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September 28, 2010
COMMENTARY: Somehow, All Is Not Lost
"Can we talk about tomorrow,
And the promise that it brings?"
--------------- THIRD EYE BLIND
Somehow, I woke up this morning and the world was still spinning. There was no nuclear blast crater outside my apartment, although it was raining in Noah-like volumes.
Then I logged onto our message boards and re-discovered just how bad South Carolina's football team is. The audacity to be 3-1 and ranked in the Top 20 after an eight-point loss to one of the country's best athletes - it's a mystery why the Gamecocks just don't shut down the program now, shutter the doors at Williams-Brice Stadium and use that scholarship money to fund a women's bowling team.
Amazing that most can find the keyboard to vent about which players aren't performing (how dare Cliff Matthews not fight past double teams) and the lack of superstar talent on the roster (despite Alshon Jeffery leading the country in receiving yards), but can't call up the SEC standings and future schedule and see that USC is in very good shape for its goals. The window of opportunity has slightly shrunk, that's all, no matter what the 10-year NFL veteran hiding behind an online handle thinks.
The Gamecocks have made no secrets about their desire to turn this into a championship season, and since the first part of that is winning the SEC East, it's necessary to look at the possibility.
And it is very, very possible.
USC has one SEC win, which three other teams in the East do not. It has one SEC loss, which four other teams in the East have. There are eight games to play.
It is not over. Not by a long shot equal to Lorenzo Charles dunking over Akeem Olajuwon.
I thought before the Auburn game that USC had to win one of its next two (the other being Alabama) to really have a chance. That's still true, although it won't be a definite death knell if the Gamecocks lose to the Crimson Tide.
Even I, who swore off mathematics after the 11th grade except for figuring out just how high Kyle Farnsworth reaches on the worthlessness meter, can see that.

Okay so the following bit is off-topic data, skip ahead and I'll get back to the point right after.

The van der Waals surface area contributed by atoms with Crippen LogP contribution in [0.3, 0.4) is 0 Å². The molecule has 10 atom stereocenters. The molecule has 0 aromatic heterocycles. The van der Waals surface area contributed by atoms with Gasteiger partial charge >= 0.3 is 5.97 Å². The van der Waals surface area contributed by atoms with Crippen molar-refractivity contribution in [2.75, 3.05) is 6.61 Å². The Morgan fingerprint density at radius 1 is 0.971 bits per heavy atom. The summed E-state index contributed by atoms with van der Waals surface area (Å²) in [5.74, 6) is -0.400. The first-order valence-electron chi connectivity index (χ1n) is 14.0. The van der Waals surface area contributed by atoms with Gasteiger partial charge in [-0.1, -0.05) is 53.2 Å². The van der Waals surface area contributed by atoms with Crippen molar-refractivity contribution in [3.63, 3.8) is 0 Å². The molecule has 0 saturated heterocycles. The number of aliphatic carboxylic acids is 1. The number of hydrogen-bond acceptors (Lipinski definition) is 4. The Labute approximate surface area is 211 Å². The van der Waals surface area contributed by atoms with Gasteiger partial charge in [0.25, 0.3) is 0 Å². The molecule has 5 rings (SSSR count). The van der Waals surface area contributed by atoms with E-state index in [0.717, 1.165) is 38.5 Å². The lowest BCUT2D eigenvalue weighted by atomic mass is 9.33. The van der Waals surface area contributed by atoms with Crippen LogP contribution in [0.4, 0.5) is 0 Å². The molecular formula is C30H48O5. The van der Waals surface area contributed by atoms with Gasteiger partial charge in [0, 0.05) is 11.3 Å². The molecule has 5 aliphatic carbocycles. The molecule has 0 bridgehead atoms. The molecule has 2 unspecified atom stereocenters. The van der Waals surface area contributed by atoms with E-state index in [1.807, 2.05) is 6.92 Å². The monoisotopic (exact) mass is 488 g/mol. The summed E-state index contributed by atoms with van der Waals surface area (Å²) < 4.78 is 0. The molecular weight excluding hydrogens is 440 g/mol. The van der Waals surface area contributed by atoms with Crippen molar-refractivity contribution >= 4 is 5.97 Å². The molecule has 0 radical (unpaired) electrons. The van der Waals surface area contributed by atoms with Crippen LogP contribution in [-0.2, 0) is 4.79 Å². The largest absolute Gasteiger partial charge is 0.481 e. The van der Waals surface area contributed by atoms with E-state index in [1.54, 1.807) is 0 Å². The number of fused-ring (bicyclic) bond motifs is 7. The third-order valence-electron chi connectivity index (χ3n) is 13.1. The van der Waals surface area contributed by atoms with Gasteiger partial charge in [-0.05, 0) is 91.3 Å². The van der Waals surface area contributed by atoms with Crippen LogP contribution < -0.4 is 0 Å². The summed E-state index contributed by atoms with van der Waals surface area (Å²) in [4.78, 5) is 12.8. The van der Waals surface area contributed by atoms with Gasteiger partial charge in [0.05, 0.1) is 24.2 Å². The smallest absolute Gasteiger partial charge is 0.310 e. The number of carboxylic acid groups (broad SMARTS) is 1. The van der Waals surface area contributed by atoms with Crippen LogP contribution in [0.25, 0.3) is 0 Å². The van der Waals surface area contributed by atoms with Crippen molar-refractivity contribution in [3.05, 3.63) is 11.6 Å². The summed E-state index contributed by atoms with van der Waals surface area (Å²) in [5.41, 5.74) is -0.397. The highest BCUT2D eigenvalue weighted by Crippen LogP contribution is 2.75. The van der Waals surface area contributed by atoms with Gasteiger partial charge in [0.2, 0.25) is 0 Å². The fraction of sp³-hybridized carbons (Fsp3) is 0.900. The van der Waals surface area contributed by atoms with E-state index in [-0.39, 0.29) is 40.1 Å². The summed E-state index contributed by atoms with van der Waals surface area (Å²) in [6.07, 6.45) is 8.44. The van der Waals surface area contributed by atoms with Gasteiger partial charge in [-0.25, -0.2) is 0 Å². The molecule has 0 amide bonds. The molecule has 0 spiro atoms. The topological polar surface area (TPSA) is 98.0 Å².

The biggest question is Florida, which is already 2-0 in the SEC. USC will have to keep an eye on the Gators, but as long as the Gamecocks take care of their business, they will be all right.
Florida plays Alabama this weekend in Tuscaloosa. The Gators also host LSU next week. Those are the two most difficult games they'll have, although that Mississippi State game may be intriguing for a half or so.
Let's play prognosticator and say Florida loses to the Crimson Tide. That's one SEC loss, which equals USC's. Gamecocks win out (including in The Swamp on Nov. 13), they win the East.
If Florida and USC each lose to Alabama, the Gators have one loss and the Gamecocks have two. Still solved by USC winning out, because a win in Gainesville equals the tiebreaker.
Kentucky, Tennessee and Vanderbilt each have one SEC loss. USC has to play all of them. The Volunteers, with LSU and Alabama also on the remaining slate, will likely lose at least three more SEC games. The Wildcats have to face Auburn, a who-knows Ole Miss team and Mississippi State, while the Commodores have Arkansas and Florida among their remaining schedule.
Georgia, with an 0-3 ledger, is likely gone from contention. With Florida and Auburn still on the schedule, the Bulldogs are pretty much done.
The Gamecocks certainly won't have an easy road, but they knew that coming in. The Auburn loss did not eliminate anything. Losing another SEC game pretty much draws the line that would equal a first-loser finish, and with Alabama, Arkansas, Florida and the rest (you always have to wonder if this is the year that Kentucky shoe drops), it will be tough.
But USC has a week off, which I can't think of another team that could use one more than this one. After a week filled with family deaths, the shocking loss of Kenny McKinley, Jarvis Giles' transfer, more Weslye Saunders rumblings and then a rip-the-heart-out game, a Saturday off is looking mighty fine.
The Gamecocks know they gave one away at Auburn. They also know, as should you, that the opportunity is not gone. There is only one "maybe" scenario left, that of hoping Florida loses at least one SEC game before Nov. 13, and even that becomes moot if USC wins the rest of its games.
I'm not guaranteeing any of this will happen. The purpose is to see what could happen. I know many of you would have liked a comfortable cruise to Atlanta, but you should know by now that no USC team does things the easy way.
But they can do them, and this team can still win the SEC East. Not "will," but "can."
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